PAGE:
Although various methods have been developed to quit smoking, it is not possible to speak of a method suitable for everyone. Electronic cigarettes, developed for reasons such as quitting gradually or opting for a less harmful alternative, have controversial health risks. In this article, we tried to present information about electronic cigarettes with different aspects.
Electronic cigarettes are generally battery-powered systems designed to mimic cigarette movement and smoke, allowing users to inhale nicotine in vapor form along with various amounts of flavorings (coffee, mint, confectionery, fruit flavors, etc.) or other chemical solutions instead of smoke.
The substances contained in e-cigarettes, their quantities, and the harm they cause to health have not been regulated or approved by national and international health organizations.
Nicotine, being more addictive than many other substances, poses a serious risk as nicotine levels in e-cigarette cartridges vary.
Although introduced as a harm reduction strategy, almost 80% of e-cigarette users continue to use both regular cigarettes and e-cigarettes, so reducing harm is not possible.
Some e-cigarette products have been found to contain toxic metals, carcinogens, and toxic chemicals.
Since cartridges can be filled with addictive or harmful substances other than nicotine and are not regulated, they indicate a potential danger.
Since there is no ban on the sale of tobacco-containing products under a certain age, e-cigarettes have become a preference among young people.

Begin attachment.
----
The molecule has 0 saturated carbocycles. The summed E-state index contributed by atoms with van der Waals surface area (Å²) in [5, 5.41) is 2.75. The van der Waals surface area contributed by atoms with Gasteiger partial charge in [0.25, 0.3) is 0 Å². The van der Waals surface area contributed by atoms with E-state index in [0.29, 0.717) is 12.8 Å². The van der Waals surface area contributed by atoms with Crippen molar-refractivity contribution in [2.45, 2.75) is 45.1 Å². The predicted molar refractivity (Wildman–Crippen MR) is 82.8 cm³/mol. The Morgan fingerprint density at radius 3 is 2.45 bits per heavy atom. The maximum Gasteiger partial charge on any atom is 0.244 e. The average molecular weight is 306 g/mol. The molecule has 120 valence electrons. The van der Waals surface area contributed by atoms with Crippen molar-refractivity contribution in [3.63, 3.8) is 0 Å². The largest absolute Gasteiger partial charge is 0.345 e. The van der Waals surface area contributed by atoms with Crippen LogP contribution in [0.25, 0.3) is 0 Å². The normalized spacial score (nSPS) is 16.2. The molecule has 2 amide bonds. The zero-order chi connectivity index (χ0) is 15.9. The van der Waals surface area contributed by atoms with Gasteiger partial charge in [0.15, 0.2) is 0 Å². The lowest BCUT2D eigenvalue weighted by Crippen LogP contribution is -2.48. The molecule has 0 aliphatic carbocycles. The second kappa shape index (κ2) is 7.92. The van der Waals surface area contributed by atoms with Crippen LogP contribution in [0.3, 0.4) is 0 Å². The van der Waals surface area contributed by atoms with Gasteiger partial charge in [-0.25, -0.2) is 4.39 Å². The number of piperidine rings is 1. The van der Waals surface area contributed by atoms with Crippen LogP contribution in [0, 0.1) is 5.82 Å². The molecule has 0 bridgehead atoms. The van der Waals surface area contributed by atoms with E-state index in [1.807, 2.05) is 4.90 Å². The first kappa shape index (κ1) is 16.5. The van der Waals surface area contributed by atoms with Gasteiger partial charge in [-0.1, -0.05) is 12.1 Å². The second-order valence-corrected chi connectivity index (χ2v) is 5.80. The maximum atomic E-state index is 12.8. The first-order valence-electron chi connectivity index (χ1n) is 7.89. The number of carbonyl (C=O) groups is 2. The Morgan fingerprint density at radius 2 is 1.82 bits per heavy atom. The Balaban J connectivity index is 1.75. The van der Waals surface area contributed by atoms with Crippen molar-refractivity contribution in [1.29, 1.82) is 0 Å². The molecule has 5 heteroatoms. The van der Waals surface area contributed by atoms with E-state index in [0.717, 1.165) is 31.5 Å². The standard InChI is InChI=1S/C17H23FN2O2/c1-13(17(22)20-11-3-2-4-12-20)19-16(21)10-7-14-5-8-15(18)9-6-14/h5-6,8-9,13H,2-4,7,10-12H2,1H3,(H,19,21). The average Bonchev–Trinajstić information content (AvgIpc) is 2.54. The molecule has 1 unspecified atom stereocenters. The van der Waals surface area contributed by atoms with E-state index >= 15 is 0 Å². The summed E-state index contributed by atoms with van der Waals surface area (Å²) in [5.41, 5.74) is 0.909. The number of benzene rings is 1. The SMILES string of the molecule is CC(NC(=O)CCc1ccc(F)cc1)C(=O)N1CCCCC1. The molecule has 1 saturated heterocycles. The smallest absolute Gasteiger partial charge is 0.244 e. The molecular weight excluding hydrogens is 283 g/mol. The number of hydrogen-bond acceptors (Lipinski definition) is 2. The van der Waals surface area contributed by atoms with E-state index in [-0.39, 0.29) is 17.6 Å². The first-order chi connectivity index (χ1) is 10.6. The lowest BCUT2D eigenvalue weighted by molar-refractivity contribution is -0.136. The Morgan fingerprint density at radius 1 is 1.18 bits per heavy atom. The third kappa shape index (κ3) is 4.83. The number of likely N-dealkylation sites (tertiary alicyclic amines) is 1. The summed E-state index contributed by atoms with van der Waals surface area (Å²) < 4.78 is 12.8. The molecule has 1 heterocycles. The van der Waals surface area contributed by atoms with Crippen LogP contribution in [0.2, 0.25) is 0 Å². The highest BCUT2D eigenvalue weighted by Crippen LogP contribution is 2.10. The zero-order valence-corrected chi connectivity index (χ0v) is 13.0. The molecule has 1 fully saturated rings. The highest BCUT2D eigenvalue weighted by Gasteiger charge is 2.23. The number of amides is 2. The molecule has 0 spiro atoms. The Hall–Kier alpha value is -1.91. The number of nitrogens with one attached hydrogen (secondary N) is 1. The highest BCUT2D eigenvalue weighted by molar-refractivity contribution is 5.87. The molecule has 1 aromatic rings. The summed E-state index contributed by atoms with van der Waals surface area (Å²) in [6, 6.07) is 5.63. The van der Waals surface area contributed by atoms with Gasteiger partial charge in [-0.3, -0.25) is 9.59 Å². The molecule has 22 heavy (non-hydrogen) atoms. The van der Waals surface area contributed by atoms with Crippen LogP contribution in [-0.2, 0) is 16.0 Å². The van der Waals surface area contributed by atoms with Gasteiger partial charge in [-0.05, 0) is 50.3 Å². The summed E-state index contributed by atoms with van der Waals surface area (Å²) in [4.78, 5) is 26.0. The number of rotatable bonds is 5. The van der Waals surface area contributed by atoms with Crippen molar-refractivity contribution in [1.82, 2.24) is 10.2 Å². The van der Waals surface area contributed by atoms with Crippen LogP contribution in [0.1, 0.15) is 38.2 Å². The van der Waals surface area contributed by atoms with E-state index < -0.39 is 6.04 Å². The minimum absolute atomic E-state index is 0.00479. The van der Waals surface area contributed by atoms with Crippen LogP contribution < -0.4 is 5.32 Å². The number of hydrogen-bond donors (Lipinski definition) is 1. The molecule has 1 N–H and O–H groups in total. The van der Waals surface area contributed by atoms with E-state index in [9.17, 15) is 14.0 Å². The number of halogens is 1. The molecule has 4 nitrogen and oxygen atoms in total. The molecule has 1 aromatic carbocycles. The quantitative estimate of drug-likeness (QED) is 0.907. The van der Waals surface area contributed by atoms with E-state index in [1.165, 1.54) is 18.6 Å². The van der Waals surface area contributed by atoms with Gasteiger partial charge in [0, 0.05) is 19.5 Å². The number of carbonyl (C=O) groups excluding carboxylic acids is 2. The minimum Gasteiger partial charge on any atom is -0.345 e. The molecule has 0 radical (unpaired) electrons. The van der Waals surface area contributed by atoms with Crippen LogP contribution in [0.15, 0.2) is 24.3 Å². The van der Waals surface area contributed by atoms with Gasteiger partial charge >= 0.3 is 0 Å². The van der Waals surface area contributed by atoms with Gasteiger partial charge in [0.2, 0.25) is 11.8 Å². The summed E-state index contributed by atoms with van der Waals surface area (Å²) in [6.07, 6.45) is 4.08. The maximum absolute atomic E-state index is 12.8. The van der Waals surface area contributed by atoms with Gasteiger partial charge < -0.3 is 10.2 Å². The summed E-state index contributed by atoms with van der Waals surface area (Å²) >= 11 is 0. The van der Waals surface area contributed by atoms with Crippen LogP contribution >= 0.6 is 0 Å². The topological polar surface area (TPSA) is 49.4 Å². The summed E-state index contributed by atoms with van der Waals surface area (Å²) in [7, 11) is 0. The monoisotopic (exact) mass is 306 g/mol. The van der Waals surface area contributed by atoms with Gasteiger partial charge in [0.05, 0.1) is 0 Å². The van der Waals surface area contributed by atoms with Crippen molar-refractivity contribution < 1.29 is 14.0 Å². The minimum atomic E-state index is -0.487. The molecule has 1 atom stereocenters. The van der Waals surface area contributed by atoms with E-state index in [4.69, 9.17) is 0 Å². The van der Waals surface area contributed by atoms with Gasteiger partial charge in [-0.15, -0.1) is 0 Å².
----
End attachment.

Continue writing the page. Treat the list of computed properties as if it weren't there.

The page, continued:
There is concern that it may be a "gateway" product that leads young people to try other tobacco products.
It has been found that e-cigarettes contain 3000 times more particles (nanoparticles) harmful to the lungs than environmental smoke.
It contains 100 times more metals (lead, chromium, tin, silver, nickel, copper, aluminum, cadmium, and mercury) than regular cigarettes.
Symptoms such as dizziness, throat irritation, and coughing are observed in e-cigarette use, which are also seen in regular cigarette smokers.
Prolonged exposure to nicotine in e-cigarettes can lead to insulin resistance and type 2 diabetes, while inhaling nicotine can increase heart rate and blood pressure.
Aromatized liquids containing nicotine used to fill cartridges can pose a danger to children at home. Children's interest in these liquids and related poisoning rates are increasing.
Nicotine can negatively affect the development of the prefrontal cortex in adolescents, leading to attention deficit and impulse control disorders.
While the substances in the liquids used in e-cigarettes are not harmful alone, they can turn into toxic compounds when heated.
More than 80 compounds have been identified in e-cigarette aerosols, and we have no knowledge about the possible interactions between all these chemicals. A compound that is harmless at a certain concentration can interact with other compounds at low concentrations to produce harmful effects.
Studies supported or conducted by the tobacco industry have serious conflicts of interest. Studies conducted in collaboration with e-cigarette manufacturers also contain conflicts of interest that may affect the results.
Batteries used as power sources in e-cigarettes have been shown to carry the risk of explosion.
Electronic cigarettes are less deadly than regular cigarettes.
The biggest benefit of electronic cigarettes is that they do not produce tar or toxic gases found in cigarette smoke when compared to regular cigarettes.
Although the majority of studies on e-cigarettes have shown that they are not helpful in quitting smoking, very few studies have found them to be beneficial in reducing smoking.